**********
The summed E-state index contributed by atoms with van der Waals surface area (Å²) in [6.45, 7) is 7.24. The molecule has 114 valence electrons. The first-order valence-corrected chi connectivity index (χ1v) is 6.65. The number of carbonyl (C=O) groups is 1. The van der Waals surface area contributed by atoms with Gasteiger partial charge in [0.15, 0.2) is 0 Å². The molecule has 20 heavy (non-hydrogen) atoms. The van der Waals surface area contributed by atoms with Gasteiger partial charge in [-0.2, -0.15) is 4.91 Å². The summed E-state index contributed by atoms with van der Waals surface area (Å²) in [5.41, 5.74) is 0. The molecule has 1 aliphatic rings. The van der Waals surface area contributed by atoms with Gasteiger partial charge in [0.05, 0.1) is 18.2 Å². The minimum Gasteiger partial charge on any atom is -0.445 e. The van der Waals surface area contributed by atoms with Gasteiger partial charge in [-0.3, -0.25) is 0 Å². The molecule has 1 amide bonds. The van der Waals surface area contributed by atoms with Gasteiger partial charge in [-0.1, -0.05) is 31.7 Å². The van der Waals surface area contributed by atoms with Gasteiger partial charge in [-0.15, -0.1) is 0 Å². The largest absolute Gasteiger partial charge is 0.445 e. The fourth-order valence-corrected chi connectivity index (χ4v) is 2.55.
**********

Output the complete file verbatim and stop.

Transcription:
The summed E-state index contributed by atoms with van der Waals surface area (Å²) in [6.45, 7) is 7.24. The molecule has 114 valence electrons. The first-order valence-corrected chi connectivity index (χ1v) is 6.65. The number of carbonyl (C=O) groups is 1. The van der Waals surface area contributed by atoms with Gasteiger partial charge in [0.15, 0.2) is 0 Å². The molecule has 20 heavy (non-hydrogen) atoms. The van der Waals surface area contributed by atoms with Gasteiger partial charge in [-0.2, -0.15) is 4.91 Å². The summed E-state index contributed by atoms with van der Waals surface area (Å²) in [5.41, 5.74) is 0. The molecule has 1 aliphatic rings. The van der Waals surface area contributed by atoms with Gasteiger partial charge in [0.05, 0.1) is 18.2 Å². The minimum Gasteiger partial charge on any atom is -0.445 e. The van der Waals surface area contributed by atoms with Gasteiger partial charge in [-0.3, -0.25) is 0 Å². The molecule has 1 amide bonds. The van der Waals surface area contributed by atoms with Gasteiger partial charge in [-0.1, -0.05) is 31.7 Å². The van der Waals surface area contributed by atoms with Gasteiger partial charge in [-0.15, -0.1) is 0 Å². The largest absolute Gasteiger partial charge is 0.445 e. The fourth-order valence-corrected chi connectivity index (χ4v) is 2.55.